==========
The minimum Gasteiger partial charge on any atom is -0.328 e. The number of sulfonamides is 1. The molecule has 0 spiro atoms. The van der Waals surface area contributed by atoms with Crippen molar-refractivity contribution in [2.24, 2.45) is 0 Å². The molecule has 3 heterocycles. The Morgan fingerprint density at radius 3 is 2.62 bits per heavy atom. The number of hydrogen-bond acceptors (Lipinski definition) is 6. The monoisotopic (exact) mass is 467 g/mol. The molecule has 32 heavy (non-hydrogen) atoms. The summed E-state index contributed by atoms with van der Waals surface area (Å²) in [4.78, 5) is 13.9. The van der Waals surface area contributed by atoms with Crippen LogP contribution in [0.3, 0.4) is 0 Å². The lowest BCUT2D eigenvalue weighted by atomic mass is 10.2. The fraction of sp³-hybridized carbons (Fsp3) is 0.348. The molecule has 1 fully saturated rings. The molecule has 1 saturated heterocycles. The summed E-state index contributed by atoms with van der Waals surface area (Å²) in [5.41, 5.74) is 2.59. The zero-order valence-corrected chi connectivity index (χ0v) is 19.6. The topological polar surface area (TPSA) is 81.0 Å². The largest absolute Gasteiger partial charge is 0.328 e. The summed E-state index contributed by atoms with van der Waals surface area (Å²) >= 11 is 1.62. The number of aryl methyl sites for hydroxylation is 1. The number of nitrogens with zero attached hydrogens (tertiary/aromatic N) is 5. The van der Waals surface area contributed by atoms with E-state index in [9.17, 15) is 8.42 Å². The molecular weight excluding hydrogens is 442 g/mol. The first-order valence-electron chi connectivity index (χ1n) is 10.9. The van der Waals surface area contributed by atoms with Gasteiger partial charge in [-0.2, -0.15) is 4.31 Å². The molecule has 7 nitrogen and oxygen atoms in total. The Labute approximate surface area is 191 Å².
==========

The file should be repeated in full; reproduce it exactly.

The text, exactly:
The minimum Gasteiger partial charge on any atom is -0.328 e. The number of sulfonamides is 1. The molecule has 0 spiro atoms. The van der Waals surface area contributed by atoms with Crippen molar-refractivity contribution in [2.24, 2.45) is 0 Å². The molecule has 3 heterocycles. The Morgan fingerprint density at radius 3 is 2.62 bits per heavy atom. The number of hydrogen-bond acceptors (Lipinski definition) is 6. The monoisotopic (exact) mass is 467 g/mol. The molecule has 32 heavy (non-hydrogen) atoms. The summed E-state index contributed by atoms with van der Waals surface area (Å²) in [4.78, 5) is 13.9. The van der Waals surface area contributed by atoms with Crippen LogP contribution in [0.3, 0.4) is 0 Å². The lowest BCUT2D eigenvalue weighted by atomic mass is 10.2. The fraction of sp³-hybridized carbons (Fsp3) is 0.348. The molecule has 1 fully saturated rings. The molecule has 1 saturated heterocycles. The summed E-state index contributed by atoms with van der Waals surface area (Å²) in [5.41, 5.74) is 2.59. The zero-order valence-corrected chi connectivity index (χ0v) is 19.6. The topological polar surface area (TPSA) is 81.0 Å². The largest absolute Gasteiger partial charge is 0.328 e. The summed E-state index contributed by atoms with van der Waals surface area (Å²) >= 11 is 1.62. The number of aryl methyl sites for hydroxylation is 1. The number of nitrogens with zero attached hydrogens (tertiary/aromatic N) is 5. The van der Waals surface area contributed by atoms with E-state index in [9.17, 15) is 8.42 Å². The molecular weight excluding hydrogens is 442 g/mol. The first-order valence-electron chi connectivity index (χ1n) is 10.9. The van der Waals surface area contributed by atoms with Gasteiger partial charge in [-0.2, -0.15) is 4.31 Å². The molecule has 7 nitrogen and oxygen atoms in total. The Labute approximate surface area is 191 Å².